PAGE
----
he was in the car. We got to the shelter and had no idea what
Michael Ent PASTOR, THE LIVING WORD
we would do. We felt so vulnerable, like I had my hands tied,
seeing the stress level of my kids and nothing I could do about
it. My husband and I tried to hide our emotions but when we
were evacuated my daughter drew a picture of our happy
family and told me, “I want to see you happy, Mommy.”
We were so fortunate that our home and our family
members’ homes did not burn. I was telling my co-workers
today how hard it is to be homeless when you have small
children. When the evacuation was lifted and we were
finally able to drive home, we arrived in Calistoga and my
daughter started clapping. We were all so happy.
CHAPEL, FIRE EVACUATION CENTER, NOVATO
Monday was my day off, so that morning I was getting
ready to take my son to high school in Rincon Valley when I
received a text from my in-laws. That was when we checked
the news and realized Rincon Valley might not even be
there. Within short order we wrapped our head around
what was going on, particularly when we saw the travel time
from Santa Rosa to Novato, which told us the enormity of
what was going on as far as evacuations. That was my big
clue: they were coming and would need a place to stay. We’ve
got space at Living Word, so I thought, well, we’ll turn it into
a hotel. I got in the car and went to the parking lot at Vintage
Oaks, by Costco and Target, and confirmed my suspicion
that that was where people were congregating. So, I handed
out every card we had, and I began inviting people to come
stay with us. My son and his friend were back in the church
and began clearing classrooms, and we had our sanctuary,
which was ready to go, and then we put a sign out on the
sidewalk. It just said Fire Relief with a red arrow.
When I got back from Vintage Oaks, what was following me into the parking lot was almost a caravan of people
who were already coming with donations of supplies for the
evacuees. We had several tables filled with supplies within
an hour-and-a-half, overflowing, so we were very prepared.
Wow, it was just very humbling to reflect on that.
That first night we had 34 folks, and the next night it was
40, and then it peaked on Wednesday with 70. Volunteers
would come and say, “How can I help?” and if I didn’t have
anything for them to do at the moment I’d say, “Stick around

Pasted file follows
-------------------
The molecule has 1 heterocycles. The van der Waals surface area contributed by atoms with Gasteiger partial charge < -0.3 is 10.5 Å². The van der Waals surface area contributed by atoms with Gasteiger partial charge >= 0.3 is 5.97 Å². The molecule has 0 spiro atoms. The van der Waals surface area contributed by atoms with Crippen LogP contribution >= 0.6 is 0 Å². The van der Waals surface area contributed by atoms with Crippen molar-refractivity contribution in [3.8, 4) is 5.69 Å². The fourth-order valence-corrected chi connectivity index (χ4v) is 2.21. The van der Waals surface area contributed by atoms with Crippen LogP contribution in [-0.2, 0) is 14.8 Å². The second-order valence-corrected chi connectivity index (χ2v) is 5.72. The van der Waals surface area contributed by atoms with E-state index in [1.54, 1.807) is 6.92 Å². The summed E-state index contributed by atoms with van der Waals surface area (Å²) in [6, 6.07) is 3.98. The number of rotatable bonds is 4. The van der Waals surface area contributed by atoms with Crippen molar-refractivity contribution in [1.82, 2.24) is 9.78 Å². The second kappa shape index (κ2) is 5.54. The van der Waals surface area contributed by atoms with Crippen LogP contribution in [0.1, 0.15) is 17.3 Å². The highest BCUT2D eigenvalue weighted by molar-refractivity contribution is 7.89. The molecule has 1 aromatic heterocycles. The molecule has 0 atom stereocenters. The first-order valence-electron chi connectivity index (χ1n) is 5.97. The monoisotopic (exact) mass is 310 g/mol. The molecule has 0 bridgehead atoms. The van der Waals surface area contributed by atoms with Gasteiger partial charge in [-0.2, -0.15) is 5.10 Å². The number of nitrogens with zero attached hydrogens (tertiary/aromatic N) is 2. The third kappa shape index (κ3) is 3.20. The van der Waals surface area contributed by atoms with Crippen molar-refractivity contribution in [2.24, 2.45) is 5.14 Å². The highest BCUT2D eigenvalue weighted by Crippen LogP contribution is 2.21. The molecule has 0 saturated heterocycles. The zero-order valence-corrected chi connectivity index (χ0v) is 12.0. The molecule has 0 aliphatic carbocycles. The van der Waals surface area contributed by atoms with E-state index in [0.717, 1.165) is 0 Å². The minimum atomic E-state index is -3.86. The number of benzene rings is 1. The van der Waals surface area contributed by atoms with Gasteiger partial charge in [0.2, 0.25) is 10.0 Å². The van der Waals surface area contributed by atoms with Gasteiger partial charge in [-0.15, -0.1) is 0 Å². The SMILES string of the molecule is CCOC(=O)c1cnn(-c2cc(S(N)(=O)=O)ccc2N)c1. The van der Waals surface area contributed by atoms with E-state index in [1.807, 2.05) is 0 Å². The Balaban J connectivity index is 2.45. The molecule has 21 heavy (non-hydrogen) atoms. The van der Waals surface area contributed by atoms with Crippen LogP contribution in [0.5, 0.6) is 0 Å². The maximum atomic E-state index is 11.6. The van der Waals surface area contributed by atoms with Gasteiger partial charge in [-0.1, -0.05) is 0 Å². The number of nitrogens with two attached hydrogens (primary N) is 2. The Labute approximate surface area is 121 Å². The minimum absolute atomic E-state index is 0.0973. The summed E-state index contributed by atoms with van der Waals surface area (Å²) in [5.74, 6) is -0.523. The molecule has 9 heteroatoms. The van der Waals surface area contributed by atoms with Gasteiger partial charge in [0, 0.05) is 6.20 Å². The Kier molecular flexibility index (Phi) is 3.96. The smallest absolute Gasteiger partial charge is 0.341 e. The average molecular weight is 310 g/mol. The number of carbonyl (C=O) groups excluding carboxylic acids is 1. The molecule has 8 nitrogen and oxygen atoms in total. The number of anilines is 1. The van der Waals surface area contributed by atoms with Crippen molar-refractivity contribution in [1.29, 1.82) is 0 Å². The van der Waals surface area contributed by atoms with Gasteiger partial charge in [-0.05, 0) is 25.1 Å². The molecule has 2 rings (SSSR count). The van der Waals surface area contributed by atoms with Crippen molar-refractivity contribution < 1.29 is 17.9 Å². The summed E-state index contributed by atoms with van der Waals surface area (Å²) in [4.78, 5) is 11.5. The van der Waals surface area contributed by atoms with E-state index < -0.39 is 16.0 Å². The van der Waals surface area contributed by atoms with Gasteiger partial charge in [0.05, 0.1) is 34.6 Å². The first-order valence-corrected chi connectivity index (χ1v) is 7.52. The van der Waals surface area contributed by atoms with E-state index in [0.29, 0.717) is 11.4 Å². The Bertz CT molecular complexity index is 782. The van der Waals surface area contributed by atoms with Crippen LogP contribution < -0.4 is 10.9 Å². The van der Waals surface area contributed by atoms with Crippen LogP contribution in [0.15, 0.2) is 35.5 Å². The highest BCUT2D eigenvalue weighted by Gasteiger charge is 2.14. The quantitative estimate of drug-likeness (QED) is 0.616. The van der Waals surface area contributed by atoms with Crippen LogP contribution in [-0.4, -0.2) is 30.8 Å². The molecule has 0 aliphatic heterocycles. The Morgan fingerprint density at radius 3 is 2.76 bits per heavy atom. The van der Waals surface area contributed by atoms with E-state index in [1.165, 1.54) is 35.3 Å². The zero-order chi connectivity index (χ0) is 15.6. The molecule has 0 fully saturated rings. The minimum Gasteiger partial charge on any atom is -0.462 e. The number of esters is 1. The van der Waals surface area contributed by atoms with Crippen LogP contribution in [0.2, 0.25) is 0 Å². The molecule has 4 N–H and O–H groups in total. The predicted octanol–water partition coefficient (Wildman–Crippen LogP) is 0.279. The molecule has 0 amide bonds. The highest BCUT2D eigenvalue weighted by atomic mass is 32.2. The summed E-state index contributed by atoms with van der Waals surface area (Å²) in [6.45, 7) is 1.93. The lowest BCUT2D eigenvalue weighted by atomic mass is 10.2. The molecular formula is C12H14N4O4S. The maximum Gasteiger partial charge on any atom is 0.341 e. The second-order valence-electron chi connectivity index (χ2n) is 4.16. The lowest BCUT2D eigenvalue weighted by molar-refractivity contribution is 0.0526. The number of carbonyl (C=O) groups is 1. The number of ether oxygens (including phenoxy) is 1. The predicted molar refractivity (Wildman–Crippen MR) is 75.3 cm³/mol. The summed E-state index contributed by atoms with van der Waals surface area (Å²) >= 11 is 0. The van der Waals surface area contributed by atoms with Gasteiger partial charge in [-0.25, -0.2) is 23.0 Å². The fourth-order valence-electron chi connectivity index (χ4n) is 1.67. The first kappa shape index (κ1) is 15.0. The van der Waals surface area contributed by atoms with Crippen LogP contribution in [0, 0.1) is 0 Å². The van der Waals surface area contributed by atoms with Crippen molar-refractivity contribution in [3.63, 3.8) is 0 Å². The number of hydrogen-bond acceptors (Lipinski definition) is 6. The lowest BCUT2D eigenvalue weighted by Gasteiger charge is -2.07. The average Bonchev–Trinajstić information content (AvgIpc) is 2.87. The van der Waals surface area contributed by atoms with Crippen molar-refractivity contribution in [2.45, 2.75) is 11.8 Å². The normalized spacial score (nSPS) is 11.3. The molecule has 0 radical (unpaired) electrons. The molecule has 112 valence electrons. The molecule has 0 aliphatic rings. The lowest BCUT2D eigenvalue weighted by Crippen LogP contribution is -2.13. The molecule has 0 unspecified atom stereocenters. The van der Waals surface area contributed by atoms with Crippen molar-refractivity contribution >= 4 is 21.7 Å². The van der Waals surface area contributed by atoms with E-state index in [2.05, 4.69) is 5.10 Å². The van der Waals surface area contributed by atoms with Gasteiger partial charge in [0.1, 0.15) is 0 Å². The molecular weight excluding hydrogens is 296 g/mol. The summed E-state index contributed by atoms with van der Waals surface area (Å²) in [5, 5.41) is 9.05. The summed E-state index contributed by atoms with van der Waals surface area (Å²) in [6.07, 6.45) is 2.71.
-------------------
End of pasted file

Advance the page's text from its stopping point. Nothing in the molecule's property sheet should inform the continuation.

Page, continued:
five minutes and you’ll be busy.” Or I’d say, “Do you have
kids? Well, bring ’em and let them play.” We had kids running around laughing, because kids do that, and it was good
medicine for everybody.
I never used the term victim with the evacuees. I saw
on their faces, they were men and women who have a great
work ethic and wanted to jump in too. They were cleaning and folding, emptying the garbage. Then it turned into
mowing the grass and landscaping. There was one tree that
really needed pruning. They helped run the shelter.
The hardest thing was knowing my neighbors were strug-
gling with so much loss. But at the same time, we had created a
peace-filled place where they felt safe and had a sense of refuge.
Jennifer Alvarez WINDSOR
It was about 2: 30 a.m. on Monday, October 9, when my
16-year-old daughter texted me from her bedroom down
the hall. She said that our dog was growling. Our dog doesn’t
growl, and I felt a shot of adrenaline. Then I smelled the
smoke. On my way to her room, I passed the back patio
door and saw that the entire eastern horizon was glowing,
bright red with bursts of orange flames every time the wind
gusted. And the winds were ferocious! The wall of fire on
the ridge traveled as far south toward Santa Rosa as I could
see. I can only describe my reaction as one of helpless terror.
There was no stopping those flames if they came our way.
Later I would learn that this was the Tubbs Fire.
I spent the rest of the night with my family staring at the
fire, ready in case it roared down the hill toward us. There
was nothing between us and Tubbs except dry vineyards
and trees. In hindsight, we should have packed up the cars
that night, but my mind was in overdrive. All I could think
was that our stuff didn’t matter if we were dead. My husband began spraying our roof, our barn and the surrounding
grass with water. We have two horses, two dogs, and three
outdoor cats, and I knew we’d have to leave the cats behind
to fend for themselves. My biggest concern regarding evacuating was the horses. I had no idea where I’d take them.
Most shelters don’t take livestock either. Besides that, I
only had half a tank of gas in my rig, and I wasn’t sure how
far we’d have to travel if we left. It was all very distressing.
We decided that staying home to fight the fire was the best
decision for the horses. Thankfully, the winds did not blow
the Tubbs Fire down the hill.
We have many friends and several members of our Santa
Rosa Pony Club group who lost their homes, horse gear and
horse trailers. It’s difficult to see others suffering. It was
also difficult to live with the terror for the next several days
after Tubbs started. Every time I received a Nixle text, I felt
a whisper of panic. Being surrounded by fires that remained
at zero percent containment for half the week was awful.
We’re grateful to be safe and able to help others. We also
took in some adorable goats from Geyserville that were
threatened by the Pocket Fire. In this time when our country feels so divided, it’s been heartening to see that when
trouble comes, help comes. We’re not divided when it comes
to our humanity. People are good. m
WE’VE GOT SPACE AT LIVING
WORD, SO I THOUGHT, WELL, WE’LL
TURN IT INTO A HOTEL.